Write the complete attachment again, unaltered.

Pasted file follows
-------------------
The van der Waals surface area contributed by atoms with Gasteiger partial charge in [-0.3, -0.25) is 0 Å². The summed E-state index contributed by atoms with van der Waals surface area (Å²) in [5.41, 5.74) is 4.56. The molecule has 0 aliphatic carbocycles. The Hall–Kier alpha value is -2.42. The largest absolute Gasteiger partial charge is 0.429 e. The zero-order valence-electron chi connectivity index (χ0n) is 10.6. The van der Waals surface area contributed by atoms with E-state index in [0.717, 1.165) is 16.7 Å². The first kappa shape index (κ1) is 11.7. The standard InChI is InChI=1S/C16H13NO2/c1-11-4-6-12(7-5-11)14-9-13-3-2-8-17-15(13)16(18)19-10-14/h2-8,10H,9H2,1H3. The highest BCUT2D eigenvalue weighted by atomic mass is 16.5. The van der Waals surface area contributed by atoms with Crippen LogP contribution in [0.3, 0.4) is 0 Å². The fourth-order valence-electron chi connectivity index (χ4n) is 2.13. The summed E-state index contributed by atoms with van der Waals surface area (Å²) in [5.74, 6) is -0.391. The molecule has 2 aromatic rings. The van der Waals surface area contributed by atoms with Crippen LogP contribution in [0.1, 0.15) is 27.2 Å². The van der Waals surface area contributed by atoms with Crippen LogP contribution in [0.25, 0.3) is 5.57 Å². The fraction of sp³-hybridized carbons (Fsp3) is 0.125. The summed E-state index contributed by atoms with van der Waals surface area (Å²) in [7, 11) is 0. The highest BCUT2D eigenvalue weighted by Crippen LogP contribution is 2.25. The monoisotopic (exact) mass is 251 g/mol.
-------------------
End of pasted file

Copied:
The van der Waals surface area contributed by atoms with Gasteiger partial charge in [-0.3, -0.25) is 0 Å². The summed E-state index contributed by atoms with van der Waals surface area (Å²) in [5.41, 5.74) is 4.56. The molecule has 0 aliphatic carbocycles. The Hall–Kier alpha value is -2.42. The largest absolute Gasteiger partial charge is 0.429 e. The zero-order valence-electron chi connectivity index (χ0n) is 10.6. The van der Waals surface area contributed by atoms with E-state index in [0.717, 1.165) is 16.7 Å². The first kappa shape index (κ1) is 11.7. The standard InChI is InChI=1S/C16H13NO2/c1-11-4-6-12(7-5-11)14-9-13-3-2-8-17-15(13)16(18)19-10-14/h2-8,10H,9H2,1H3. The highest BCUT2D eigenvalue weighted by atomic mass is 16.5. The van der Waals surface area contributed by atoms with Crippen LogP contribution in [0.3, 0.4) is 0 Å². The fourth-order valence-electron chi connectivity index (χ4n) is 2.13. The summed E-state index contributed by atoms with van der Waals surface area (Å²) in [5.74, 6) is -0.391. The molecule has 2 aromatic rings. The van der Waals surface area contributed by atoms with Crippen LogP contribution in [0.1, 0.15) is 27.2 Å². The van der Waals surface area contributed by atoms with Crippen LogP contribution in [0.25, 0.3) is 5.57 Å². The fraction of sp³-hybridized carbons (Fsp3) is 0.125. The summed E-state index contributed by atoms with van der Waals surface area (Å²) in [7, 11) is 0. The highest BCUT2D eigenvalue weighted by Crippen LogP contribution is 2.25. The monoisotopic (exact) mass is 251 g/mol.